Lem Satterfield

Can Malignaggi add Judah to list of vanquished southpaws?

BROOKLYN — If Paulie Malignaggi falls to fellow Brooklyn native Zab Judah in Saturday’s Showtime-televised welterweight bout, the 33-year-old said that it will be the first time that he will have lost to a left-handed fighter.

Malignaggi (32-5, 7 knockouts) hopes to keep that mark alive against the 36-year-old Judah (42-8, 29 KOs) at Barclays Center, where the winner will be awarded an official City Championship of Brooklyn belt.

“I have yet to lose to a southpaw,” said Malignaggi, whose career has included winning titles in the 140- and 147-pound divisions. “Even in the amateurs, I have never lost to a southpaw.”

Malignaggi was 21-0 with five knockouts following his 10-round decision over southpaw Donald Camarena in February of 2006 before suffering his first loss to Miguel Cotto by unanimous decision in  June of 2006.

“The last time I fought a left-handed guy was Donald Camarena seven years ago in the fight before Cotto. There are some tactical changes that I make against southpaws,” said Malignaggi.

“It’s something that I’Il get into more after the fight. It’s nothing major, but just it’s a small adjustment that I make against southpaws that seems to work. We’ll see how it works against Zab Judah.”

Promoted by Golden Boy Promotions, Judah represents Malignaggi’s third consecutive bout at Barclays Center.

Malignaggi was last in the ring for June’s split-decision loss to Adrien Broner, which dethroned him as WBA welterweight titleholder.

Malignaggi had won the belt in April of 2012 with a ninth-round stoppage of previously unbeaten Vyacheslav Senchenko on Ukrainian soil, representing Malignaggi’s fifth straight victory as a welterweight during a run that had included two knockout wins. 

Before falling to Broner, Malignaggi had earned a split-decision victory over Mexico City’s Pablo Cesar Cano at Barclays Center in October of 2012.

“It’s almost like they built this place for me. I fought on the first show and every time I’ve fought since, I’ve fought here,” said Malignaggi. “So this is my third fight in a row here, and it’s meant a lot for me. This has sort of become my home. We’ll be like two dogs pissing on a tree on Saturday night trying to claim our territory.”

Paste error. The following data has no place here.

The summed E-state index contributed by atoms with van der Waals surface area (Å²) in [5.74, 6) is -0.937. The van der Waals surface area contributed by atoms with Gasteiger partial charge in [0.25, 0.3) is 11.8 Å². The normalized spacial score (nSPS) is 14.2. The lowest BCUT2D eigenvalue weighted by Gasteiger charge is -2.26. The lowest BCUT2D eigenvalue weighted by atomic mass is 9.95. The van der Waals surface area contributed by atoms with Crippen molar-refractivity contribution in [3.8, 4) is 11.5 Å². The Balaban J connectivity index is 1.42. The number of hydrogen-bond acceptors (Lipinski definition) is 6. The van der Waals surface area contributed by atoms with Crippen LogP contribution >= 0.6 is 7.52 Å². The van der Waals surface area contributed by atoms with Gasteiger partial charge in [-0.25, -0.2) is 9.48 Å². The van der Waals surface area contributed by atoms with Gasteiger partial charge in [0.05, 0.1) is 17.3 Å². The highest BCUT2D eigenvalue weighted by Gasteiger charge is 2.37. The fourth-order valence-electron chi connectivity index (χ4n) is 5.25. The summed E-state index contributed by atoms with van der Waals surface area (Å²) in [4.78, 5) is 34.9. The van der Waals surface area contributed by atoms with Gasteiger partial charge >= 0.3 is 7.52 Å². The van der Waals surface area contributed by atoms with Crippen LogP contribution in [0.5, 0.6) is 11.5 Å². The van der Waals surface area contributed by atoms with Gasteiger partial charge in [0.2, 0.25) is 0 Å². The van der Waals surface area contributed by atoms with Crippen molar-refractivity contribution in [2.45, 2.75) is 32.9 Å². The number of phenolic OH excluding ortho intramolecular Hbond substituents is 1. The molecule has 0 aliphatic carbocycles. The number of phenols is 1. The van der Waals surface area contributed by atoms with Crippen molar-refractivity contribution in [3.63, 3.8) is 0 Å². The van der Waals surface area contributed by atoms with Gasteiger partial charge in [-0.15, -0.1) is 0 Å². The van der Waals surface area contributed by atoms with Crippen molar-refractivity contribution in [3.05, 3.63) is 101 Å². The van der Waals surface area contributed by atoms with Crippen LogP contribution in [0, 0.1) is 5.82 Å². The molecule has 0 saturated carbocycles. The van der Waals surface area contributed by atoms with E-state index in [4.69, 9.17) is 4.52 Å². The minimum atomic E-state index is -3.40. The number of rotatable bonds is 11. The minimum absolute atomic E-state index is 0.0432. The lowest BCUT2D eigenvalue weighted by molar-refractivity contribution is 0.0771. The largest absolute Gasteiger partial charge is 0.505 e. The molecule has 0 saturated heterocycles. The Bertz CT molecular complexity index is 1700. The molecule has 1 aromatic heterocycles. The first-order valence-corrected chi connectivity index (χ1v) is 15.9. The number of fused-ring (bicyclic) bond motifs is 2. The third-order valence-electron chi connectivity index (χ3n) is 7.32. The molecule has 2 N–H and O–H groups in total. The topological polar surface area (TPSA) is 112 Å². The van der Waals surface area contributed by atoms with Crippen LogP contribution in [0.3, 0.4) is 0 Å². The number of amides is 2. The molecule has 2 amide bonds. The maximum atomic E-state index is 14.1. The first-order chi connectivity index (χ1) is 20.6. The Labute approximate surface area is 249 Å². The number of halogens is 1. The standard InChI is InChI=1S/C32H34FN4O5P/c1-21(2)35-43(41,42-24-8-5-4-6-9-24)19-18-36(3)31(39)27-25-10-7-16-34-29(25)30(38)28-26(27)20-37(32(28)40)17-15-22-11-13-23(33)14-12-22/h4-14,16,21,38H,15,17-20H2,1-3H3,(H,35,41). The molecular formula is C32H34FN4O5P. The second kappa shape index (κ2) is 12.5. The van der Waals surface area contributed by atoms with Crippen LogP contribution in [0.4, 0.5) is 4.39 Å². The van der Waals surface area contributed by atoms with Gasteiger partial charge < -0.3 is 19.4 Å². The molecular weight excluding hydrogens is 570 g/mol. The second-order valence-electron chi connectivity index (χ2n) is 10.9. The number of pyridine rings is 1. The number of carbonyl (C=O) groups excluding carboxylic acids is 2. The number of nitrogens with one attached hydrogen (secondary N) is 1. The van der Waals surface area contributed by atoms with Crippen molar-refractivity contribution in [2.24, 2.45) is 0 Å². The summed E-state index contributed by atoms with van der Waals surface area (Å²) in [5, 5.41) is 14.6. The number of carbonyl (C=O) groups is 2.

Malignaggi was critical of the judges following each of the bouts against Broner and Cano.

In the bout with Cano, judges Nelson Vazquez and Tom Miller each scored it for Malignaggi, with Glenn Feldman having it for Cano, 118-109.

Miller also scored it for Malignaggi, 115-113, against Broner, who was awarded scores of 115-113 and 117-111 by Miller and Tom Schreck, respectively.

Judges for Saturday’s bout are Adalaide Byrd, Max De Luca and Michael Pernick.

Following a unanimous decision by junior middleweight Austin Trout over Cotto in December of last year, Byrd scored it for Trout, 119-109, at New York’s Madison Square Garden.

Deluca, of California, is considered to be a quality official, as is Pernick, of Florida, who scored, 118-110, in favor of Manny Pacquiao during the latter’s unanimous decision over welterweight rival Brandon Rios last month.

“I’m not worried about it. I can’t worry about the judges or the decision. Listen, it’s part of the game to have that in the back of your mind. But I’m training for a fight, and I’m training to win, and the judges decisions are out of my hands,” said Malignaggi.

“Honestly, I’m 33 years old, and I’ve been doing this so long that I’m sick of worrying about judges. I just want to fight. I would be lying to you if I said I don’t sometimes give it some thought. But at the end of the day, I’m just sick of worrying about so many things that I have to focus on fighting and that’s it.”



Photo by Naoki Fukuda

Lem Satterfield can be reached at lemuel.satterfield@gmail.com

Around the web